Wash synthetic sleeping bags in the washing machine

A synthetic fiber sleeping bag is far less sensitive to laundry than a down sleeping bag. For example, synthetic fibers do not necessarily require a large machine and leaky seams are far less problematic than with down fillings.

You can machine wash the synthetic fiber sleeping bag with the following instructions:

  • Before washing in the machine, it is essential that you read the manufacturer’s instructions carefully and wash the synthetic sleeping bags properly. Consult the manufacturer’s website, the care label and the information enclosed with the sleeping bag.
  • Make sure to use a front-loading washing machine with a drum of at least 6 kilograms for synthetic sleeping bags. Compared to top loaders, front loaders offer more capacity and therefore ensure a more thorough wash. In addition, the synthetic fiber sleeping bag does not get tangled in the drum with front loaders. Winter sleeping bags with synthetic fibers should be washed in the laundromat.
  • If there is no washing machine or if it has too little capacity, use a large front-loading machine in a professional laundromat.
  • Commercially available mild detergents or special functional detergents for synthetic fibers are suitable for synthetic fiber sleeping bags. In any case, avoid adding fabric softeners; the same applies to detergents with fabric softeners.
  • Make sure that the detergent compartment of your washing machine is completely free of detergent residues. Rinse it carefully with warm water. If in doubt, choose a different machine in the laundromat.
  • Before washing, the cords on the collar should first be loosened. The zipper is opened, the synthetic fiber sleeping bag is turned inside out and the Velcro fasteners on the hood are closed. This way, the zipper cannot be damaged during machine washing.
  • Now set the washing machine program according to the care instructions determined in step 1. As a rule, it should be a program for hand wash, wool wash or delicates with a maximum of 800 revolutions per minute at 30 degrees Celsius.
  • After the first wash, I recommend several extra rinses with plenty of water to remove residues.
  • Spinning at around 400 revolutions can shorten the drying time.

This is how you can hand wash a sleeping bag

If you want to be on the safe side or if you have a high-quality down sleeping bag, hand washing the sleeping bag is preferable not machine washing. However, this is associated with an increased expenditure of time.

  • As with machine washing, you should first observe all the care instructions for your sleeping bag, which you can find on the manufacturer’s website or on the package insert. Pay particular attention to the care label on the sleeping bag itself.
  • Make sure to use a bathtub for hand washing the sleeping bag. This is the only way to avoid residues and have enough volume available for a thorough wash.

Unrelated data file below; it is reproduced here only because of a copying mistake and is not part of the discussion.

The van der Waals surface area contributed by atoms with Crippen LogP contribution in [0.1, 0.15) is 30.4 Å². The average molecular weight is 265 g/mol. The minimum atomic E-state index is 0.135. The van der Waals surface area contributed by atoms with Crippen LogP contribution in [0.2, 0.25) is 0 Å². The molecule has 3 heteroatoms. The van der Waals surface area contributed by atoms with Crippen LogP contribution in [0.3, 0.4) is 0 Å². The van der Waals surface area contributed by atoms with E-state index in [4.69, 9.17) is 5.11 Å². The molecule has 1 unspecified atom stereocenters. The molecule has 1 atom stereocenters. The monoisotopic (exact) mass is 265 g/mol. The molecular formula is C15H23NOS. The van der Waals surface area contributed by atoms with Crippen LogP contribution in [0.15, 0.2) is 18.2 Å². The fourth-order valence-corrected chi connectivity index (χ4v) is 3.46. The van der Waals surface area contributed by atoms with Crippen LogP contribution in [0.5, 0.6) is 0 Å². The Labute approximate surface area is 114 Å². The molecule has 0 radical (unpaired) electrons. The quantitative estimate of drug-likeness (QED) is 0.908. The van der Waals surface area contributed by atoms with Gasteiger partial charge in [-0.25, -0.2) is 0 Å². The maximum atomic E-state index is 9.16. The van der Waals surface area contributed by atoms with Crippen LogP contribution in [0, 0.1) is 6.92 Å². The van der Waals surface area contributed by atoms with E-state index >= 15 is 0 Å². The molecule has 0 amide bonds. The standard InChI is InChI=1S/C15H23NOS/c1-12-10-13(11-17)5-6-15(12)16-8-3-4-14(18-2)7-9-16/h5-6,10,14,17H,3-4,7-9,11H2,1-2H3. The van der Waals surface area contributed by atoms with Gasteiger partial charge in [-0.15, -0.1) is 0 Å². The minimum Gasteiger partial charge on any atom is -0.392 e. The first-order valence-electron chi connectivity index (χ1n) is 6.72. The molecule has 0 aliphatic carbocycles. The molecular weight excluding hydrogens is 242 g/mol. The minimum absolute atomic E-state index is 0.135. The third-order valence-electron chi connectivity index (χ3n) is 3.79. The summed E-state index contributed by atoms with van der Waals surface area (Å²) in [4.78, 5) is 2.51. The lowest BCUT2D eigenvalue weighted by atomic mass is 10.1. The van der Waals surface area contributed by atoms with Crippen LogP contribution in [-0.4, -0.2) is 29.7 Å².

• Use lukewarm water at a temperature of 30 degrees Celsius to hand wash the sleeping bag. A thermometer for pools, aquariums or ponds is suitable for the measurement.
  • When hand washing a down sleeping bag, down detergent should be used. The amount depends on the hardness of the water. With medium water hardness, 40 ml is sufficient. When washing sleeping bags by hand, neither fabric softener nor bleach should be used.
  • The sleeping bag should be pressed slowly and carefully under the water when hand washing in the bathtub. This process takes longer because the sleeping bag is initially filled with air.
  • If the sleeping bag is completely soaked with water, it is now hand washed along its entire length. Knead the chambers gently but consistently with your hands. The sleeping bag should soak in the tub for an hour.
  • Now rinse the sleeping bag particularly thoroughly. Use a sponge for detergent residue and gently blot the residue with plenty of water.
  • The sleeping bag, which has now been completely cleaned, is heavy at this point because of the penetrated water. Therefore, the sleeping bag must be carefully removed from the tub so as not to damage the seams from the weight.

This is how I dry the sleeping bag

I have already washed both down and synthetic sleeping bags separately. In fact, the time-consuming process is not washing, but drying the sleeping bag. By the way, this method can apply to both types of sleeping bags.

Regardless of whether it is down or synthetic fibers, the sleeping bag must first air dry – even if it is to be machine dried. In order to avoid damage to the seams and a deteriorating insulation effect, neither a synthetic fiber nor a down sleeping bag should end up in the dryer immediately after washing.